Medtronic PLC (NYSE:MDT) is a company with few rivals from other healthcare stocks. It supplies medical equipment, invests in acquisitions, and conducts research and development. Everything Medtronic does points to continuous growth. It’s no wonder that MDT stock has gained 11.65% year-to-date.
Medtronic boasted a net income of $1.44 billion for its first financial quarter of 2016. In the critical earnings per share (EPS) department, Medtronic gained 15%, or $1.03 per share. That was just slightly higher than the consensus of $1.01 per share, which perhaps explains why Medtronic stock has been trading flat in the past few days. Yet this flat course is unusual for MDT, which is usually seen taking off on any given chart.
More Upside for Medtronic Stock?
MDT stock has gained no less than 151% in a nice steady climb. The company has not given any indication that this boom cycle is coming to a close anytime soon. Medtronic’s guidance is the stuff that investors want to hear all the time; for the entire 2016–2017 financial year, the EPS grew from 12% to 16% and revenues increased five percent to six percent.
But there’s plenty more to Medtronic stock than the earnings. Medtronic’s revenue growth has no doubt benefited when it bought its competitor, Covidien Ltd (NYSE:COV), for $42.9 billion in 2014. This enabled MDT to move its corporate headquarters to Ireland and save on taxes. Indeed, in Ireland, where Covidien is based, the tax rate on profits (12.5%) is much lower than in the U.S. (35%).
Thanks to this acquisition, not only did Medtronic absorb a competitor, it gained access to a market of over 150 countries, dominating the manufacturing and sales of orthopedic and cardiovascular devices, as well as surgical instruments. The tax savings are just a bonus. It was essentially Medtronic that set the path for other pharma giants in search of profits to follow. Pfizer tried to adopt this strategy by throwing its sights on the British AstraZeneca plc (LON:AZN). This may not be “morally superior.” Still, if you ask shareholders whether they need more morality or more profits in their life, I wager that profits win 99 times out of 100.
But Medtronic was mindful about that minor one percent in a rare display of management sophistication. Sensitive to the debate around corporate governance and staying ahead of the curve, rather than staying merely within it, Medtronic has maintained its commitment to the United States by pledging to invest $10.0 billion over the next decade at home. Medical technology is crucial for the U.S. economy, so investors can rest assured that Medtronic’s promises are not empty words. In the biotech sector, it’s not hard to run into $10.0 billion or higher acquisitions.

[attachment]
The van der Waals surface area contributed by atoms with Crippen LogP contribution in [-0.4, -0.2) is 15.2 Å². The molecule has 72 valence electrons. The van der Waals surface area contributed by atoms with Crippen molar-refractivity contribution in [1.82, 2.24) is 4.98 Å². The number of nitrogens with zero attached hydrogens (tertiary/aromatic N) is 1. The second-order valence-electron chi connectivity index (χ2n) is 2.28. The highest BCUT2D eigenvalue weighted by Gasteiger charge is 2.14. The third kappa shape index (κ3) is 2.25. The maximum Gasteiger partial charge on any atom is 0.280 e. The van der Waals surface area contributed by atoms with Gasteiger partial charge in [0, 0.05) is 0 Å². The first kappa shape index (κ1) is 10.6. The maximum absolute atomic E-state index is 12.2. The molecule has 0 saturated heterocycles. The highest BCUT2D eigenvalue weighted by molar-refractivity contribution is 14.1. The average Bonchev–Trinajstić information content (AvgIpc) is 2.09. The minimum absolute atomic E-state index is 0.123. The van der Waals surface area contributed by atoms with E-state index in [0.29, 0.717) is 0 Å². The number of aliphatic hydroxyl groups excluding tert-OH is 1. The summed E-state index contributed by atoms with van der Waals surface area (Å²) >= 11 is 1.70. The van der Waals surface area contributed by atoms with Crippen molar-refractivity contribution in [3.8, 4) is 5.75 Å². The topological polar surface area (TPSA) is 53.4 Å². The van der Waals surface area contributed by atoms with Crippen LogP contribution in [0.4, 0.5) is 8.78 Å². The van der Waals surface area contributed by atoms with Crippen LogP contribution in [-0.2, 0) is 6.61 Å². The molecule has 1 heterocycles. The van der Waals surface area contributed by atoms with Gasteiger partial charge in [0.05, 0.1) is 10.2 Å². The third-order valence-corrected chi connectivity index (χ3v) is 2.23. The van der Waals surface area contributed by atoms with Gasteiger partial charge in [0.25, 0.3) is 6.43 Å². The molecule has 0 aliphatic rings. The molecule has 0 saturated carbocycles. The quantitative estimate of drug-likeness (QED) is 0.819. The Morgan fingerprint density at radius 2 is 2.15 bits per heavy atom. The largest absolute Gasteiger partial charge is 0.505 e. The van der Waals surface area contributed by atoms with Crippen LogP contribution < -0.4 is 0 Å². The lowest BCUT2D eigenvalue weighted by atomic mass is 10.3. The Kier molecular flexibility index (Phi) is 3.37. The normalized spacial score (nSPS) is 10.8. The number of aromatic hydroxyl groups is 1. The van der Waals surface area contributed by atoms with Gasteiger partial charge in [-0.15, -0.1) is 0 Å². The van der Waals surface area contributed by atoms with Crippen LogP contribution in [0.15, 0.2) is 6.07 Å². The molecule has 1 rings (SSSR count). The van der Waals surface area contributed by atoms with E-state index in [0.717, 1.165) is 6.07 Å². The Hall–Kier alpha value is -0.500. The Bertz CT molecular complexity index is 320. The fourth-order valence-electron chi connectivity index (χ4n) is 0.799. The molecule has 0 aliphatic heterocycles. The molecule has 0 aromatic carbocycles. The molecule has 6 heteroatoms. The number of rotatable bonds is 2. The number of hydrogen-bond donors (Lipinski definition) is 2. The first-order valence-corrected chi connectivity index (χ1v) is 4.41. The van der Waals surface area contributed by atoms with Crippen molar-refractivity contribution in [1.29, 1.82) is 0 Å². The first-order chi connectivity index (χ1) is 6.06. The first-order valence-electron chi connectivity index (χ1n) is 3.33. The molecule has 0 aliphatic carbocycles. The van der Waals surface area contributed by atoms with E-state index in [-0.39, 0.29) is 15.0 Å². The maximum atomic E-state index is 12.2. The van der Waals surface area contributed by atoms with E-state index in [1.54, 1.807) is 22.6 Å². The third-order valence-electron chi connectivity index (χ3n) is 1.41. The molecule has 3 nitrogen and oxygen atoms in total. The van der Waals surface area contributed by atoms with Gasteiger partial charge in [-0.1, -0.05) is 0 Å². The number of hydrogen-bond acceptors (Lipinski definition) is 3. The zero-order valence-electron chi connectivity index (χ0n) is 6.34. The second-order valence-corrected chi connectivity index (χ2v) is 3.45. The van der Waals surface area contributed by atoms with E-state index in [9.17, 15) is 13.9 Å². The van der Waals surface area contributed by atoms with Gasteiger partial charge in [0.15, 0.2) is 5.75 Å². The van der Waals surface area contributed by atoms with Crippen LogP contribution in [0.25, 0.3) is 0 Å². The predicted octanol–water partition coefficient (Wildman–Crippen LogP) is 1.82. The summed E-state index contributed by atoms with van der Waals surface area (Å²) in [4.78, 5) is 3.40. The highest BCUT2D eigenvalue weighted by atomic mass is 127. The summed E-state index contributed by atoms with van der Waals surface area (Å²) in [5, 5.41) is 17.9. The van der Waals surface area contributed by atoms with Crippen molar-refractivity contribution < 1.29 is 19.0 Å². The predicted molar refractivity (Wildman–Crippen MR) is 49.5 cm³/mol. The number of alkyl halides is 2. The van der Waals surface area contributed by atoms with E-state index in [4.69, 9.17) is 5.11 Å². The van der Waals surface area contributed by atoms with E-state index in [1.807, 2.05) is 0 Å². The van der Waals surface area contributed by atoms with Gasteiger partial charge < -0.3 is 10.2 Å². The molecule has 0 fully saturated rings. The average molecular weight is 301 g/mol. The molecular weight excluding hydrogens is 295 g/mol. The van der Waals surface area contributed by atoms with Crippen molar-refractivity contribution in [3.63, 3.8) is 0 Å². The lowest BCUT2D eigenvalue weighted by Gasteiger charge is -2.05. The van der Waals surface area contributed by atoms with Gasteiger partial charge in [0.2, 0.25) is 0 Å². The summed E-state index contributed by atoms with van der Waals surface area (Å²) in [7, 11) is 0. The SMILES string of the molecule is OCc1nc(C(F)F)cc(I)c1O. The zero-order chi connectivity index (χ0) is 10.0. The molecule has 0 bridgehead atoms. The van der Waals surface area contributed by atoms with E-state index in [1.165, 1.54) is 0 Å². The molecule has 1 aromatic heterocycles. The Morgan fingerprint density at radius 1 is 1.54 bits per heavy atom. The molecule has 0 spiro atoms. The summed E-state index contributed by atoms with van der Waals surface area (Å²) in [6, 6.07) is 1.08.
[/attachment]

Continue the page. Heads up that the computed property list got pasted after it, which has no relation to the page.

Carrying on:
Earlier in the week, Medtronic completed the acquisition of HeartWare International Inc (NASDAQ:HTWR)—a pioneer in developing new treatments for cardiovascular diseases—for about $1.1 billion. While addressing medical needs and, by all accounts operating within the medical sector, Medtronic has significant advantages, especially at its current slightly devalued price compared to biotech firms. It doesn’t have the same risk of failure.
A failure for Medtronic can be addressed at the drawing board. A failure at a biotech can mean millions of dollars down the drain and the deletion of years of work and investment. Meanwhile, Medtronic also benefits from operating in the medical sector, marked by the same relentless demand stemming from people’s innate desire to survive, improve their health, or look better. Indeed, Medtronic has an important market in designing and selling tools for surgery targeting obesity. (Source: “Medtronic launches bariatric surgery tool to enable more consistent procedures,” FierceBiotech, June. 9, 2015.)
The Bottom Line on MDT Stock
Medtronic develops devices that are engineered with a much higher probability of success than a biotech firm. Biotech firms invest in developing new and often highly welcome drugs, but—more often than not—clinical trials fail, or the side effects of a given drug outweigh its benefits. Medtronic, meanwhile, relies more on engineering than biology. That simply means it faces fewer and more controllable risks.
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